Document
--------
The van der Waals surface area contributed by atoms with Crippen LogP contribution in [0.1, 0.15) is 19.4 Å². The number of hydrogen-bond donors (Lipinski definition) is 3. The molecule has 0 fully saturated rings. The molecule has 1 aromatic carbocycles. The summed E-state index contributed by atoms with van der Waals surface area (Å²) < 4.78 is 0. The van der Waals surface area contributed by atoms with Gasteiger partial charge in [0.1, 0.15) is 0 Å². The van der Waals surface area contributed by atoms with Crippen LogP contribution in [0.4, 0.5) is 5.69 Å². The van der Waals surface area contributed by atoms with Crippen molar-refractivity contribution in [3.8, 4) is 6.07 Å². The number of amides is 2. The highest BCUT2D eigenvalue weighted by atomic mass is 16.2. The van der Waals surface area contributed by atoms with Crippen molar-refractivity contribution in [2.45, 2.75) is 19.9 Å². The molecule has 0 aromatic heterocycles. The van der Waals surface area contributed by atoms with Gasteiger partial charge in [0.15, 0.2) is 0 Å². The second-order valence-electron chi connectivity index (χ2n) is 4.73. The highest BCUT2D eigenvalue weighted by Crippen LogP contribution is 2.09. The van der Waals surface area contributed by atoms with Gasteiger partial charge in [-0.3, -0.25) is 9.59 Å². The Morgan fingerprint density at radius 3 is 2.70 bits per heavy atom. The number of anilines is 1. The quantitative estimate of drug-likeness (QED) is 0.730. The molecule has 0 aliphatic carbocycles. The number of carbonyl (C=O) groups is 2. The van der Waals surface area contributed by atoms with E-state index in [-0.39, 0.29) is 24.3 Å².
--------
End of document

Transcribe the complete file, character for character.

The van der Waals surface area contributed by atoms with Crippen LogP contribution in [0.1, 0.15) is 19.4 Å². The number of hydrogen-bond donors (Lipinski definition) is 3. The molecule has 0 fully saturated rings. The molecule has 1 aromatic carbocycles. The summed E-state index contributed by atoms with van der Waals surface area (Å²) < 4.78 is 0. The van der Waals surface area contributed by atoms with Gasteiger partial charge in [0.1, 0.15) is 0 Å². The van der Waals surface area contributed by atoms with Crippen LogP contribution in [0.4, 0.5) is 5.69 Å². The van der Waals surface area contributed by atoms with Crippen molar-refractivity contribution in [3.8, 4) is 6.07 Å². The number of amides is 2. The highest BCUT2D eigenvalue weighted by atomic mass is 16.2. The van der Waals surface area contributed by atoms with Crippen molar-refractivity contribution in [2.45, 2.75) is 19.9 Å². The molecule has 0 aromatic heterocycles. The van der Waals surface area contributed by atoms with Gasteiger partial charge in [0.15, 0.2) is 0 Å². The second-order valence-electron chi connectivity index (χ2n) is 4.73. The highest BCUT2D eigenvalue weighted by Crippen LogP contribution is 2.09. The van der Waals surface area contributed by atoms with Gasteiger partial charge in [-0.3, -0.25) is 9.59 Å². The Morgan fingerprint density at radius 3 is 2.70 bits per heavy atom. The number of anilines is 1. The quantitative estimate of drug-likeness (QED) is 0.730. The molecule has 0 aliphatic carbocycles. The number of carbonyl (C=O) groups is 2. The van der Waals surface area contributed by atoms with E-state index in [-0.39, 0.29) is 24.3 Å².